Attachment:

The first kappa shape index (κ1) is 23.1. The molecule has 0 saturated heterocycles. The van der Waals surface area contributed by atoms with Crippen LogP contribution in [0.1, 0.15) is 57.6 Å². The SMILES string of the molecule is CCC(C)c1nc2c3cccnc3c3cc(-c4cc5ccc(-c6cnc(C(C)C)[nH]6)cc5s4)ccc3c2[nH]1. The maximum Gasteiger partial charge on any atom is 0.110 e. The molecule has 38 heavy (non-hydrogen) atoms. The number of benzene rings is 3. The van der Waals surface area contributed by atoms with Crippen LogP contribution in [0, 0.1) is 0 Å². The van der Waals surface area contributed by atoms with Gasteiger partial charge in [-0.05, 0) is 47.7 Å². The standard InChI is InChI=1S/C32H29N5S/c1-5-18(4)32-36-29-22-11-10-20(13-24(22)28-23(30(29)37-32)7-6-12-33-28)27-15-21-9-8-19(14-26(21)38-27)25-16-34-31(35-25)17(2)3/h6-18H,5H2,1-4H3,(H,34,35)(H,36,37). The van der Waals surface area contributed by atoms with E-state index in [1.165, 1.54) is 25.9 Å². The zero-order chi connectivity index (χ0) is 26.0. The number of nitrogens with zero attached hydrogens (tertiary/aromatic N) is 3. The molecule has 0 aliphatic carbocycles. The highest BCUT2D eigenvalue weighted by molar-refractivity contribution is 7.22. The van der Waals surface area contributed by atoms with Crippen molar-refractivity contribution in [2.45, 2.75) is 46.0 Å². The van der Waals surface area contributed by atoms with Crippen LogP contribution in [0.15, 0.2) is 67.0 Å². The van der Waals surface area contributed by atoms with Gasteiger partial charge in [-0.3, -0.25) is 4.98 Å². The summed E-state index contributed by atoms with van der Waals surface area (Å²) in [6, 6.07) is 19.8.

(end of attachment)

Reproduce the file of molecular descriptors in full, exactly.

The first kappa shape index (κ1) is 23.1. The molecule has 0 saturated heterocycles. The van der Waals surface area contributed by atoms with Crippen LogP contribution in [0.1, 0.15) is 57.6 Å². The SMILES string of the molecule is CCC(C)c1nc2c3cccnc3c3cc(-c4cc5ccc(-c6cnc(C(C)C)[nH]6)cc5s4)ccc3c2[nH]1. The maximum Gasteiger partial charge on any atom is 0.110 e. The molecule has 38 heavy (non-hydrogen) atoms. The number of benzene rings is 3. The van der Waals surface area contributed by atoms with Crippen LogP contribution in [0, 0.1) is 0 Å². The van der Waals surface area contributed by atoms with Gasteiger partial charge in [-0.05, 0) is 47.7 Å². The standard InChI is InChI=1S/C32H29N5S/c1-5-18(4)32-36-29-22-11-10-20(13-24(22)28-23(30(29)37-32)7-6-12-33-28)27-15-21-9-8-19(14-26(21)38-27)25-16-34-31(35-25)17(2)3/h6-18H,5H2,1-4H3,(H,34,35)(H,36,37). The van der Waals surface area contributed by atoms with E-state index in [1.165, 1.54) is 25.9 Å². The zero-order chi connectivity index (χ0) is 26.0. The number of nitrogens with zero attached hydrogens (tertiary/aromatic N) is 3. The molecule has 0 aliphatic carbocycles. The highest BCUT2D eigenvalue weighted by molar-refractivity contribution is 7.22. The van der Waals surface area contributed by atoms with Crippen molar-refractivity contribution in [2.45, 2.75) is 46.0 Å². The van der Waals surface area contributed by atoms with Crippen LogP contribution in [0.15, 0.2) is 67.0 Å². The van der Waals surface area contributed by atoms with Gasteiger partial charge in [-0.3, -0.25) is 4.98 Å². The summed E-state index contributed by atoms with van der Waals surface area (Å²) in [6, 6.07) is 19.8.